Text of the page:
12.11 On the defendant's second argument here, Tan J found that the plaintiff's resignation had benefited the defendant. Although the defendant was entitled to terminate the plaintiff without giving any reason by giving the requisite notice period, the plaintiff's resignation in the circumstances still benefited the defendant by sparing it the trouble of dealing with the plaintiff's union. Even assuming that the defendant had valid reasons to terminate the plaintiff's employment, it would still have to expend resources to convince the union that this was indeed the case. Thus, the plaintiff's resignation was the most expedient way for the defendant to end his employment, and there was no doubt that the defendant benefited from this arrangement. More broadly, Tan J's treatment of the facts accords with how courts both in Singapore and abroad find consideration most readily in commercial matters.8

Intention to create legal relations

12.12 In the High Court decision of Tan Swee Wan v Johnny Lian Tian Yong,9 George Wei J held that agreements made in the business and commercial context are generally presumed to be legally binding. However, this presumption may be rebutted where, for example, the

terms are so uncertain or incomplete such that the parties would not have reasonably been taken to intend an agreement. In that case, Wei J found that the alleged oral agreement failed because, even though it had arisen in a commercial or business context, there was much uncertainty over the date or period over which it was formed and the terms such that it was not possible to conclude that any agreement had been made.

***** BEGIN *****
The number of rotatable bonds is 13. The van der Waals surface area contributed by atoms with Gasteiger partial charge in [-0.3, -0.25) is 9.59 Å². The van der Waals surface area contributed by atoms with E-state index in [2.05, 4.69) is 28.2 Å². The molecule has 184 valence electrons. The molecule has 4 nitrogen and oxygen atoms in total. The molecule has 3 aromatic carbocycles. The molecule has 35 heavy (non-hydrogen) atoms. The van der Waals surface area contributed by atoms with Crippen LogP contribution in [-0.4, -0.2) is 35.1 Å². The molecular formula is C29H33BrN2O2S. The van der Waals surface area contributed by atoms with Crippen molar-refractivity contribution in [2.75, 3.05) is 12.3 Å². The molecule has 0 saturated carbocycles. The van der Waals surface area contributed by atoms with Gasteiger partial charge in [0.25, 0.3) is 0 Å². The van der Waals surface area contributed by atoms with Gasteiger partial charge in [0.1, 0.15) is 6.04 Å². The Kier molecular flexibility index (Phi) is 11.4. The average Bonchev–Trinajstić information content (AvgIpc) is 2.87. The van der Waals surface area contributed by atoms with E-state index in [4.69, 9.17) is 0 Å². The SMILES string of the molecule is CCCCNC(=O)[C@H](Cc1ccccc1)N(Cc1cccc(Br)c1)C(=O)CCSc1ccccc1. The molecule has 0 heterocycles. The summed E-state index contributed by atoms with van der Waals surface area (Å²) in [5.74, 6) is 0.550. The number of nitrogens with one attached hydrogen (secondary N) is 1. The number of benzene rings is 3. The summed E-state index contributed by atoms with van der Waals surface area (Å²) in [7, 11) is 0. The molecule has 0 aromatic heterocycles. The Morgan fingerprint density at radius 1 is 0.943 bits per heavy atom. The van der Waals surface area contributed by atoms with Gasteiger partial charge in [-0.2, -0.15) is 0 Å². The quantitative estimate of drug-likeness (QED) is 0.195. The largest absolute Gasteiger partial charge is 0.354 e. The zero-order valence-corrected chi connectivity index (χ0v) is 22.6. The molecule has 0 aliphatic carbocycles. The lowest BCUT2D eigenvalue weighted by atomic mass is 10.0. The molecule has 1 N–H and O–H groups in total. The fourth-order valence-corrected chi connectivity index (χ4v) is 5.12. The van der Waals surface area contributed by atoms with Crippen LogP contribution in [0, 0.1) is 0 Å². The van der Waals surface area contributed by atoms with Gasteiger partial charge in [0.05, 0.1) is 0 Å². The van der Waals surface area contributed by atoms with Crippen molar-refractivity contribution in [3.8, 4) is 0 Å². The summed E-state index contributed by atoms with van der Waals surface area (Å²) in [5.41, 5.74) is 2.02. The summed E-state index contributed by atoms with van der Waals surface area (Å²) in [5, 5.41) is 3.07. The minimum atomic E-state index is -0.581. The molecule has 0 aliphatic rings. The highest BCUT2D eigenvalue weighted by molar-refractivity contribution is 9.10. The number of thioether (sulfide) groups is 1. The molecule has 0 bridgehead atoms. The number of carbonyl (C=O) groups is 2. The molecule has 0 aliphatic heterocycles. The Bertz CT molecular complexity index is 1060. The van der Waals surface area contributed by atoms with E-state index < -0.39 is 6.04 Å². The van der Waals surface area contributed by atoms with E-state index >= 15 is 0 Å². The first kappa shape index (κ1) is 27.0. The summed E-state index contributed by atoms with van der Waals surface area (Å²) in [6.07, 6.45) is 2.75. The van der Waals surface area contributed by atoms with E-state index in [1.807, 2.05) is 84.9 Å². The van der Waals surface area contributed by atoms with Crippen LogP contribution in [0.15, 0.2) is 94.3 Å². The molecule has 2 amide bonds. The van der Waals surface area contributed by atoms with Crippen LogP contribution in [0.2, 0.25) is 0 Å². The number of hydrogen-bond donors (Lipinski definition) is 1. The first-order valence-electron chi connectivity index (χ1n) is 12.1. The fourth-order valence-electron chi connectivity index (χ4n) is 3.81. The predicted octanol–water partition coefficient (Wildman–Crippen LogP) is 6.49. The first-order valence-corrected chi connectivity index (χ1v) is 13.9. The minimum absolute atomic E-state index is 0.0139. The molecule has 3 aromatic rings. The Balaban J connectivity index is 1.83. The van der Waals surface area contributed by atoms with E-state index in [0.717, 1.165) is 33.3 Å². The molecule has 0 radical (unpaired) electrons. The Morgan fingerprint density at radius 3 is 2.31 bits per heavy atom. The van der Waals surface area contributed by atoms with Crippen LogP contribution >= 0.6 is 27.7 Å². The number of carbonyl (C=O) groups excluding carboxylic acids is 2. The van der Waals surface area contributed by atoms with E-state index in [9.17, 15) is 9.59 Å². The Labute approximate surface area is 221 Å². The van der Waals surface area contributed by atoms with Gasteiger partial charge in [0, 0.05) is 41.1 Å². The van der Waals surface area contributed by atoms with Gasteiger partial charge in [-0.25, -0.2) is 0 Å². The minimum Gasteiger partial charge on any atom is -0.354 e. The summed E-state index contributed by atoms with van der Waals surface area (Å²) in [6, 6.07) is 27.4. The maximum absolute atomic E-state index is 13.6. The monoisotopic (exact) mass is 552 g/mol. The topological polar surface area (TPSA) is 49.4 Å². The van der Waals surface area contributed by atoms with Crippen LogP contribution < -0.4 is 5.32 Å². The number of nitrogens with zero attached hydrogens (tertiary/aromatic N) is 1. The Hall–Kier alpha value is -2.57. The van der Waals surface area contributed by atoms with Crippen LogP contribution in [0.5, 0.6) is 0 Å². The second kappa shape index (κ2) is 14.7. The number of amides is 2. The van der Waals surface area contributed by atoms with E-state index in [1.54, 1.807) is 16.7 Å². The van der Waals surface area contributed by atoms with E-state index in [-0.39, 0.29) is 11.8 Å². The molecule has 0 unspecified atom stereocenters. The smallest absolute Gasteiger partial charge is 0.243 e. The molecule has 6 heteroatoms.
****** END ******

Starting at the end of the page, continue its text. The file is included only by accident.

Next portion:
Certainty and completeness

12.13 Yet another formation issue in Tan Kok Yong Steve10 concerned whether the agreement for the severance package was uncertain and hence unenforceable. The defendant had argued that the agreement for the severance package was uncertain as DW1 had not discussed any figures with the plaintiff.

12.14 In response to this argument, Tan J held that, while certainty of terms is an essential requirement for the enforceability of contracts, what is “sufficiently certain” is a matter of degree such that courts do not expect contracts to be drafted with utmost certainty.11 More specifically, Tan J held that a contract would not be rendered:12

… uncertain even though there is a term to be determined in the future, provided that the contract itself provides the means for ascertainment of that term.

Applying that to the present case, the learned judge found that the confirmation letter had in fact specified the formula to ascertain the monetary sum of each component of the severance package to be paid. Since the confirmation letter formed part of the contract between the parties, the agreement did not fail for uncertainty since the letter did provide a method to ascertain the eventual figure to be paid under the severance package.

12.15 However, where a contract is still fraught with uncertainty or incompleteness despite the court's best efforts to ascertain the parties' intentions, it would not be enforceable. Such was the case in the District Court decision of Schenker Singapore (Pte) Ltd v WK Asia-Pacific Environmental Pte Ltd,13 where District Judge Chiah Kok Khun found a contract unenforceable as there were no particulars given on the rates basis and no evidence adduced on what the parties might have...

To continue reading

Request your trial

VLEX uses login cookies to provide you with a better browsing experience. If you click on 'Accept' or continue browsing this site we consider that you accept our cookie policy. ACCEPT